Test your knowledge of this chronic disease
Normally, insulin, a hormone made by the pancreas, helps regulate blood glucose (also known as blood sugar) levels in the body. Diabetes is a chronic disease that occurs when the body stops producing insulin, doesn't make enough or doesn't use it properly. This results in higher blood sugar levels, which can cause health issues. Currently there is no cure, but it can be managed.
There are several types of diabetes:
Type 1 diabetes occurs when the pancreas stops producing insulin. This form used to be called juvenile diabetes because children and young adults usually contract it. It accounts for only 5% of diabetes cases. People with this form must take insulin to replace what their bodies aren't making. As with other forms of the disease, lifestyle changes for diet and exercise can also help as well as other treatments.
Type 2 diabetes is the most common form of the disease. It happens when the body stops using insulin correctly. It is treated using oral medication and insulin as well as making lifestyle changes, including healthy eating and exercise.
Gestational diabetes is a form of the disease that women who are pregnant can develop. For some women, it goes away after the baby is born; for others, it becomes a chronic condition to manage.
Pre-diabetes is when blood sugar levels are higher than normal, but haven't reached the diabetes range.
People with pre-diabetes may experience diabetes symptoms, but some may not, and it raises the risk for developing Type 2.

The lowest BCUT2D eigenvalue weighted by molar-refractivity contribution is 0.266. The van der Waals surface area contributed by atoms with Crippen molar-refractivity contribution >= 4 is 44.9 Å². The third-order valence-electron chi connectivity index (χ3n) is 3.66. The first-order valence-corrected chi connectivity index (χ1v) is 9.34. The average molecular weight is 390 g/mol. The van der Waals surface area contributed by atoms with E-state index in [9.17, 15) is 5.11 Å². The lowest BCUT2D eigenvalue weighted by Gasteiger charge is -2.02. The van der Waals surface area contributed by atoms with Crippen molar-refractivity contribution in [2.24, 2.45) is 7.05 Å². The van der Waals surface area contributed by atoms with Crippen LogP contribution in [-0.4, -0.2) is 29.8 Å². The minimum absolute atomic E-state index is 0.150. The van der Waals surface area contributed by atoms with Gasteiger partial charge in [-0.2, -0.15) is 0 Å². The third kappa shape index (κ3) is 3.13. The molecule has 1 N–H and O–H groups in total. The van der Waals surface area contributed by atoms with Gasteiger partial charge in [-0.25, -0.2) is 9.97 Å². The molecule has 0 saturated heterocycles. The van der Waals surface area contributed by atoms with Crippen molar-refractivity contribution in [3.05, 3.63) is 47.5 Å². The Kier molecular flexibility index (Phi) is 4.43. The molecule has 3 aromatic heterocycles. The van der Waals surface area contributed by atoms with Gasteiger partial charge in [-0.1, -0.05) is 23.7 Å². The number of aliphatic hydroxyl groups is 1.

November is Diabetes Awareness Month. What better month to get informed, share your knowledge and help raise awareness? Here are some facts, figures and links to get you started.
Did you know?
According to the National Diabetes Association based on figures from 2015:
- There are over 30 million Americans with diabetes
- Of those, over seven million don't even know they have diabetes
- Each year 1.5 million Americans will be diagnosed with diabetes
- About 84 million Americans have pre-diabetes
- In the United States, diabetes is the 7th leading cause of death
Symptoms of Diabetes
The following are potential signs of diabetes, and if you are experiencing one, a few or all of them, scheduling an appointment with your doctor is an important step to take:
- Excessive fatigue
- Even though you're eating, you’re always feeling hungry
- Extreme thirst
- Frequent urination
- Cuts/bruises that are slow to heal
- Blurry vision
- Tingling, pain, or numbness in the hands/feet – this may indicate Type 2
- Weight loss – this may indicate Type 1
Diabetes can lead to serious health issues that include:
- Heart disease
- Kidney disease
- Nerve damage
Proper treatment and monitoring can prevent these, so it's best to follow doctor's orders if you have diabetes!
What can you do?
If you have pre-diabetes you can reduce your risk of developing Type 2 by following a healthy eating plan, getting consistent exercise, and losing weight. If you have already been diagnosed with diabetes, work closely with your health-care team to manage the disease and notify them immediately, if you are experiencing any out-of-the-ordinary symptoms or signs of complications.
Even though diabetes is a chronic disease, people with it can lead active, healthy lifestyles by following a healthcare team-directed treatment plan for diet, exercise, and medication usage. During Diabetes Awareness Month talk to friends and family members about the signs of the disease. Then, if you or anyone you know is experiencing symptoms, see a health-care professional. Tackling the disease rather than hiding from it will lead to a longer, healthier life!
This article is part of the weekly blog of the American College for Medical Careers in Orlando, FL. For more about all of our various professional training programs, visit us online.